October 16, 2009
| by Arlen Schweiger
Two other major ways to use Station Finder are being able to: sort the station listings by bitrate (high to low or vice versa) and adding stations by URL. The former will directly affect your listening performance, as higher bitrate streams definitely sound better coming through the virtual pipe—I found a 192 kbps classic rock signal, and it sounded crystal clear, while 64 kbps jazz offered noticeable compression artifacts.
The latter, adding stations, was of utmost importance to me and pain-free to accomplish. Some of my favorite bands, such as Phish, the Grateful Dead and other “jam” bands have excellent streaming web stations that I couldn’t find searching the listings. When you open such streams in iTunes or Windows Media Player, for example, you can find the ISP information and copy it into VTech’s station adding form. In all it took about 3 minutes to add three of my favorite stations (you may already have several in your iTunes), which show up instantaneously on the IS9181 after you’ve added them on the web.
If you’re used to the iTunes radio streaming section, you’ll be happy to see metadata such as station names, artist information, song info, genre and geographic location appear similarly on the radio’s GUI. You can also click “skip to” buttons on the remote or the device to rapidly move from one station to the next or previous.
Depending on the stream, you may have a relatively instantaneous buffering before play begins, or it could take awhile. Or, like I found out with my Pink Floyd station, it may not work at all. The hit-or-miss nature of web radio is understandable, but it can be frustrating at times.
As for the other music sources, VTech includes a standard headset jack, so I used it to plug in my iPod. Again, this capability expands the IS9181’s musical prowess and is a great feature to include—whether you have 120-gig iPods or a shuffle, chances are it has your favorites and they’ll be easy to access. In the future it may be good for VTech to add some sort of simple iPod charging base for this application.
I also tested the FM signal. I’m sure this will vary wildly not only from house to house, but to location within your house. Perhaps there’s too much interference in my kitchen, but it seemed only really strong signals worked well. That being said, I barely listen to FM as it is, and there’s no metadata, so no big loss by me.
As for the networked music, the user’s manual details the ways you can access other tunes on your Mac (OS 10.4, 10.5) or PC (Windows 2000/XP/Vista), with an extensive section on setting up the “My Music” source. I chose not to configure a networked attached storage device or my computer for this, as I wanted to play music without extra devices or extra setup—I don’t leave my PC on 24/7, and for listening to tunes in my kitchen I was more than happy to stick with web radio, FM or plug in my iPod to the aux input. That being said, I will note that after you have set up the correct configuration for your computer, the IS9181 allows you access to files in MP3, WMA, Real Audio (RA, RM, RMVB) and AAC (MP4 and M4A) formats, making the unit even more attractive.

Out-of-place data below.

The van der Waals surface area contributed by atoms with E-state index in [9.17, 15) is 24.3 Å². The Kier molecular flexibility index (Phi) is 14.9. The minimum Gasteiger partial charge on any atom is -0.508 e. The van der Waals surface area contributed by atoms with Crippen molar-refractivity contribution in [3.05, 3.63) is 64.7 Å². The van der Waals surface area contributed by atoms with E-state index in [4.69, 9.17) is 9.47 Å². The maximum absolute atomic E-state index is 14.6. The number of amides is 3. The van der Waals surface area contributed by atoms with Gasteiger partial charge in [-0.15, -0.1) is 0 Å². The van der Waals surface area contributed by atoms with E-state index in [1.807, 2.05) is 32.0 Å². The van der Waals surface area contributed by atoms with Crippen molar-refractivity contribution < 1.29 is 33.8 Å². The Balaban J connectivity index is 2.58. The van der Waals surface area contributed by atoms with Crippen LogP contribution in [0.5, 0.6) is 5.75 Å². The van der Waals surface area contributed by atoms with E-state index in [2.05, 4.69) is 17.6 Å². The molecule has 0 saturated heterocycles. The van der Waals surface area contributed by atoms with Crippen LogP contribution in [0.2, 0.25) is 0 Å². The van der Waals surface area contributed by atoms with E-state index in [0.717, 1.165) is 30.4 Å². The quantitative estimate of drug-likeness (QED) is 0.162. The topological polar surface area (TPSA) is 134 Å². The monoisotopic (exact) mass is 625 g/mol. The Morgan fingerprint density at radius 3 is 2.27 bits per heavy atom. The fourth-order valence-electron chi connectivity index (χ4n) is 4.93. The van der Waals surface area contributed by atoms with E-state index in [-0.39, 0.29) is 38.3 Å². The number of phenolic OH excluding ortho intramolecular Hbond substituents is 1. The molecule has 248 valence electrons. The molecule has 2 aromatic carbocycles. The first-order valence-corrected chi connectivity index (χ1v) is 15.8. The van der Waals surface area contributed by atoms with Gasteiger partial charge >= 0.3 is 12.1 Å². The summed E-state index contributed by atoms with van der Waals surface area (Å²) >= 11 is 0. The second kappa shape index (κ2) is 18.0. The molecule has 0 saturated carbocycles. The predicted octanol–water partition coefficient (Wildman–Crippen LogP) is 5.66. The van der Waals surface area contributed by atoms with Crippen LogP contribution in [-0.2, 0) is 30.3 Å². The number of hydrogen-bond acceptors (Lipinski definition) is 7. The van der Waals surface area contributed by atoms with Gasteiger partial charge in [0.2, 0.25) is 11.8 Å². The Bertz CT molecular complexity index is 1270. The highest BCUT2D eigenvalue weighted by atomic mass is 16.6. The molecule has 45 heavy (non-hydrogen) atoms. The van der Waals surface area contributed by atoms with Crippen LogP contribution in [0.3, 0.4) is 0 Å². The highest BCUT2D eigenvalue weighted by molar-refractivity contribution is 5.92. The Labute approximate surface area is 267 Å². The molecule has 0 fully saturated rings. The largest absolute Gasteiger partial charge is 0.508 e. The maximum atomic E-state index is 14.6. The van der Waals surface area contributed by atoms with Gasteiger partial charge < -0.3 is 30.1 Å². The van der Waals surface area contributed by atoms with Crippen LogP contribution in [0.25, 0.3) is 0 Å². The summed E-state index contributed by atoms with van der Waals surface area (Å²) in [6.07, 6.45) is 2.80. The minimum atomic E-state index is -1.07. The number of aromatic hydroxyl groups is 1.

For a music nut like me, I had a feeling that a standalone Internet radio player would be a fun addition. I just didn’t know how fun—you could spend countlesss hours searching for stations around the world, or simply going back and forth between a few that you previously had to be chained to your desktop to hear. And just think of the possibilities if you’re a sports fan, to find clear streams of games from around the country.
The IS9181’s built-in 3W stereo speakers provide ample sound quality, aided by the built-in 10W subwoofer as the bass extension was certainly a strong suit. There’s also RCA outputs so you can plug it into an external receiver or integrated amp for bigger sound. Don’t go into it expecting audiophile quality, and you won’t be disappointed. And as noted, it helps if you pick some higher quality streams to listen to.
Features such as the bluish-purplish screen, top-located buttons, compact form factor and quick weather lookup make it a more robust proposition, and at $175 the unit is very competitively priced in the category. For rooms such as kitchens, playrooms, bedrooms, home offices and others, even setting up multiple devices is a low-cost way to enjoy tons of music, old and new.
Arlen writes about home technology installations and product news and reviews for electronichouse.com
and Electronic House magazine.